Monday Morning Coffee with The Art of Instigating/Tom Morkes

Monday Morning Coffee with The Art of Instigating/Tom Morkes

I recently came across this ebook: The Art of Instigating by Tom Morkes. It’s a quick, one sitting read and an inspiring kick in the rear. It’s completely free to get. I downloaded it after subscribing to Tom Morkes’ blog, which I came across earlier this month. It immediately grabbed me with the orange blocks and bold words, “Join the Resistance.” I don’t think I made it through an entire article before I was like, “WHERE IS THE SUBSCRIBE LINK?!” His writing is capitative and inspiring. He has a unique voice to his writing that just makes it enjoyable to read.

The Art of Instigating is structured into three parts: Hit the Shore, Burn the Boat, and Take the Beach. If you have a project you’ve been thinking about starting or have gotten stuck in, this is the book for you. If you’re stuck wanting to make changes to your life, this is the book for you. Honestly, no matter where you are in your life’s ambitions, this is the book for you, just read it.

The Art of Instigating

Go check out Tom Morkes’ blog this morning and grab his ebook to read over lunch.

 

Monday Morning Coffee with Enough is Enough

Monday Morning Coffee with Enough is Enough

I was never any good at writing book reviews in school, but as someone who reads often, I come across books and articles that I feel are so important to share. So I’m going to try this out for a few months, Monday Morning Coffee with… whatever I feel compelled to share. For the first installment: Enough Is Enough: Building a Sustainable Economy in a World of Finite Resources by Rob Dietz & Dan O’Neill. A couple months ago I read this article on LearnVest interviewing Rob Dietz which inspired me to pick up his book.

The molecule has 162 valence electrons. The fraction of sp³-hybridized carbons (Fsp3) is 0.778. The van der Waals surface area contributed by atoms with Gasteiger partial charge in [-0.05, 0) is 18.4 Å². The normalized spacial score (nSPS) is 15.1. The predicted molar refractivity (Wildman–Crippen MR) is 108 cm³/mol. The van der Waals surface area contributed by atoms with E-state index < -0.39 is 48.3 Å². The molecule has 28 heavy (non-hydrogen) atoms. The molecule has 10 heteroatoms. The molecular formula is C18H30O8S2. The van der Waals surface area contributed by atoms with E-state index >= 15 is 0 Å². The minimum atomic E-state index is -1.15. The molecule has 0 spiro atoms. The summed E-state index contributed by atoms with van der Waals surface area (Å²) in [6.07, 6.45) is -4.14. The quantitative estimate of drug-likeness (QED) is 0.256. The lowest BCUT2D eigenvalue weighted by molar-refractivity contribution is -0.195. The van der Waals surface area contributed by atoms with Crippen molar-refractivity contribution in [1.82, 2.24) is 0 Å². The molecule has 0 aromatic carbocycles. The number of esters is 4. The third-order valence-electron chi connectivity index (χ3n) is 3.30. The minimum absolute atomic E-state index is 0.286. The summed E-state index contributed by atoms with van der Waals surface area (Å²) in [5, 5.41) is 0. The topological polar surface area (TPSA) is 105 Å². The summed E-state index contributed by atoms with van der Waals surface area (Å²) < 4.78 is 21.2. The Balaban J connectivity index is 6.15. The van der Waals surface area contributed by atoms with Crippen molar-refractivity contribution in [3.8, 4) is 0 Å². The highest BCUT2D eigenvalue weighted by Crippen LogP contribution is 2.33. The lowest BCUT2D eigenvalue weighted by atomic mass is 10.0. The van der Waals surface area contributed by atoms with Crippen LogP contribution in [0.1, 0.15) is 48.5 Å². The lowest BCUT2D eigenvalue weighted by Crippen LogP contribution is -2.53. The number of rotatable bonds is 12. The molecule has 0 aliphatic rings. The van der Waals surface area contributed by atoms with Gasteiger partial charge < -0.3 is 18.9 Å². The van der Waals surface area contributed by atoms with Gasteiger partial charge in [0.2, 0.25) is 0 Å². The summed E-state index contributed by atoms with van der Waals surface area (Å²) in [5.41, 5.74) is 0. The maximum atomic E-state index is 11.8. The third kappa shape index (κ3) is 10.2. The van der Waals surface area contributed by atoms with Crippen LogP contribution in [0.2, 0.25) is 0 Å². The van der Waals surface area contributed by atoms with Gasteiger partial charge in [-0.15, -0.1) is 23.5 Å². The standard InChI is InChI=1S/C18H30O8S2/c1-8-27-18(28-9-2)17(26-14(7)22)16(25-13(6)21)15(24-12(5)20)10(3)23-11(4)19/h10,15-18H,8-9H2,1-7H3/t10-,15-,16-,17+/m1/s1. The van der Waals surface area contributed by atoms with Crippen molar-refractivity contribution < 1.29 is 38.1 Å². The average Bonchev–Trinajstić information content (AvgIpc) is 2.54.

It is a good read for anyone interested in the problems not just of our economy, but also things like inequality and education. You do not need a scholar’s understanding of the economy or how it works to understand the problems and the strategies for fixing them that Deitz and O’Neill present. Likewise, it is not going to bore someone who knows all about it.

Enough Is Enough depicts many issues, such as natural resource depletion, population stabilization, reducing inequality, and more, in a matter of fact light and then proposes long-term solutions with the goal of bettering not just one set of people, but really of all people. The biggest things that I took away from this book are that it is not just possible to reach an equilibrium between the impact we have on the earth and what we gain from it, but just how closely tied the economy is to things like education, population size, and equality. Most importantly, this book provides a base for creating a better human experience, not just a better economy.

This was my first taste of the theory of a steady state economy and I look forward to learning much more. If you’ve read the book, or once you read it leave me a comment! I’m curious to see what you think!

Some of the comments about the book off the cover… they do it much better justice than I do. πŸ˜›

Enough Is Enough is an extremely important and timely work. Herman Daly and his many colleagues have masterfully articulated the importance of creating a new economy that can enhance rather than destroy our natural resources and, at the same time, improve our quality of life. Now, in Enough Is Enough, Rob Dietz and Dan O’Neill have laid out a pragmatic scenario that describes, in great detail, how we can all become involved in making that economy a reality in the communities and on the planet in which we live. This is a must read for all those interested in their own welfare and that of their children and grandchildren.”

Frederick Kirschenmann, Professor of Philosophy, Iowa State University, and author of Cultivating an Ecological Conscience

“The notion that economic growth is the enemy and not our salvation still has about it more than a whiff of heresy. Not after this admirably lucid book, though. Dietz and O’Neill argue persuasively that adopting a governing axiom of ‘enough’ rather than ‘more’ will help make our politics more democratic, our economy more egalitarian, and our society more creative — and then they show how to bring it about. How bad is that?”

-Marq de Villiers, journalist and author of thirteen books, including Our Way Out